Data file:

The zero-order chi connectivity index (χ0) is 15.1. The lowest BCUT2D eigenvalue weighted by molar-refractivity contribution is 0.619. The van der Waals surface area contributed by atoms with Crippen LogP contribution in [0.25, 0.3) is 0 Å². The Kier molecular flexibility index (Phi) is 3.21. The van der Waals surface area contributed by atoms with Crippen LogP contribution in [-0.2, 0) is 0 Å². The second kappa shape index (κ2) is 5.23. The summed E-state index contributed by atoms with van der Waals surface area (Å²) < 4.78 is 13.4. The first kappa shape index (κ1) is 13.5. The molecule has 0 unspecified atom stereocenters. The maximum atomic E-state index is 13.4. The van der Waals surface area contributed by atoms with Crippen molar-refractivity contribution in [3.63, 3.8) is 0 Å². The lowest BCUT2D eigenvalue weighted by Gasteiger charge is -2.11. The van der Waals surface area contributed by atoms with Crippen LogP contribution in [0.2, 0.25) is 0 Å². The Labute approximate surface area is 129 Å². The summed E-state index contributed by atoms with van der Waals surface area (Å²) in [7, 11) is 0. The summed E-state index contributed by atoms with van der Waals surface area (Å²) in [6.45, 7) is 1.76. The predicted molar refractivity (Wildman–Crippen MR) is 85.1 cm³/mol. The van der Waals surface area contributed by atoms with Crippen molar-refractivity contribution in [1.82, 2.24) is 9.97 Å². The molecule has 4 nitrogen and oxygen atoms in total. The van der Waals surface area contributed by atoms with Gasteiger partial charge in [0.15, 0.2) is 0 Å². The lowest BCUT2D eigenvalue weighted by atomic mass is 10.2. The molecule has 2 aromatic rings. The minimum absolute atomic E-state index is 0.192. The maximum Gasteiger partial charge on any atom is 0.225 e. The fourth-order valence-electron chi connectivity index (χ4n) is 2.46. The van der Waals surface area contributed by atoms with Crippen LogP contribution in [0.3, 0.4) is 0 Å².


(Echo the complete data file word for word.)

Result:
The zero-order chi connectivity index (χ0) is 15.1. The lowest BCUT2D eigenvalue weighted by molar-refractivity contribution is 0.619. The van der Waals surface area contributed by atoms with Crippen LogP contribution in [0.25, 0.3) is 0 Å². The Kier molecular flexibility index (Phi) is 3.21. The van der Waals surface area contributed by atoms with Crippen LogP contribution in [-0.2, 0) is 0 Å². The second kappa shape index (κ2) is 5.23. The summed E-state index contributed by atoms with van der Waals surface area (Å²) < 4.78 is 13.4. The first kappa shape index (κ1) is 13.5. The molecule has 0 unspecified atom stereocenters. The maximum atomic E-state index is 13.4. The van der Waals surface area contributed by atoms with Crippen molar-refractivity contribution in [3.63, 3.8) is 0 Å². The lowest BCUT2D eigenvalue weighted by Gasteiger charge is -2.11. The van der Waals surface area contributed by atoms with Crippen LogP contribution in [0.2, 0.25) is 0 Å². The Labute approximate surface area is 129 Å². The summed E-state index contributed by atoms with van der Waals surface area (Å²) in [7, 11) is 0. The summed E-state index contributed by atoms with van der Waals surface area (Å²) in [6.45, 7) is 1.76. The predicted molar refractivity (Wildman–Crippen MR) is 85.1 cm³/mol. The van der Waals surface area contributed by atoms with Crippen molar-refractivity contribution in [1.82, 2.24) is 9.97 Å². The molecule has 4 nitrogen and oxygen atoms in total. The van der Waals surface area contributed by atoms with Gasteiger partial charge in [0.15, 0.2) is 0 Å². The lowest BCUT2D eigenvalue weighted by atomic mass is 10.2. The molecule has 2 aromatic rings. The minimum absolute atomic E-state index is 0.192. The maximum Gasteiger partial charge on any atom is 0.225 e. The fourth-order valence-electron chi connectivity index (χ4n) is 2.46. The van der Waals surface area contributed by atoms with Crippen LogP contribution in [0.3, 0.4) is 0 Å².